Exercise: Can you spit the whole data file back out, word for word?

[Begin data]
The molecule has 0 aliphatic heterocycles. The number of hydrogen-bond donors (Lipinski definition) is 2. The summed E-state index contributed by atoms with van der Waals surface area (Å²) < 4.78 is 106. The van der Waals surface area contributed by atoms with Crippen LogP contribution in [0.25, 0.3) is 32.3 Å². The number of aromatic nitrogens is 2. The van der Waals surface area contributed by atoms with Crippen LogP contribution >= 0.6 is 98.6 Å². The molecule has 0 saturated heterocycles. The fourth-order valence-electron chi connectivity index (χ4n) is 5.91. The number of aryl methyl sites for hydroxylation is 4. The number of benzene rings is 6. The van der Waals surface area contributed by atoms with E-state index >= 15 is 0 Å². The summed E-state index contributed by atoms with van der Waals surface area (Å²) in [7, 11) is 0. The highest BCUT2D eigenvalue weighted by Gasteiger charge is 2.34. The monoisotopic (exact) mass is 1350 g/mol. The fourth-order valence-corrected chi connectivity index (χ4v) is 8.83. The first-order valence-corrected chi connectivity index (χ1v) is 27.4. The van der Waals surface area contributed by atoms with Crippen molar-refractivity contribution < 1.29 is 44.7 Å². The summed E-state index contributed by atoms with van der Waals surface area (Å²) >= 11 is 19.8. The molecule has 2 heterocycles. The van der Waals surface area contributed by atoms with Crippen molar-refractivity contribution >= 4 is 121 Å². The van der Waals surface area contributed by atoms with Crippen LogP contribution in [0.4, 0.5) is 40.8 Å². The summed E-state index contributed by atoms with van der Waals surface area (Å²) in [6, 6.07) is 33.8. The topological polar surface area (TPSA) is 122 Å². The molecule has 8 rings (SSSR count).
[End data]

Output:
The molecule has 0 aliphatic heterocycles. The number of hydrogen-bond donors (Lipinski definition) is 2. The summed E-state index contributed by atoms with van der Waals surface area (Å²) < 4.78 is 106. The van der Waals surface area contributed by atoms with Crippen LogP contribution in [0.25, 0.3) is 32.3 Å². The number of aromatic nitrogens is 2. The van der Waals surface area contributed by atoms with Crippen LogP contribution >= 0.6 is 98.6 Å². The molecule has 0 saturated heterocycles. The fourth-order valence-electron chi connectivity index (χ4n) is 5.91. The number of aryl methyl sites for hydroxylation is 4. The number of benzene rings is 6. The van der Waals surface area contributed by atoms with E-state index >= 15 is 0 Å². The summed E-state index contributed by atoms with van der Waals surface area (Å²) in [7, 11) is 0. The highest BCUT2D eigenvalue weighted by Gasteiger charge is 2.34. The monoisotopic (exact) mass is 1350 g/mol. The fourth-order valence-corrected chi connectivity index (χ4v) is 8.83. The first-order valence-corrected chi connectivity index (χ1v) is 27.4. The van der Waals surface area contributed by atoms with Crippen molar-refractivity contribution < 1.29 is 44.7 Å². The summed E-state index contributed by atoms with van der Waals surface area (Å²) >= 11 is 19.8. The molecule has 2 heterocycles. The van der Waals surface area contributed by atoms with Crippen molar-refractivity contribution >= 4 is 121 Å². The van der Waals surface area contributed by atoms with Crippen LogP contribution in [0.4, 0.5) is 40.8 Å². The summed E-state index contributed by atoms with van der Waals surface area (Å²) in [6, 6.07) is 33.8. The topological polar surface area (TPSA) is 122 Å². The molecule has 8 rings (SSSR count).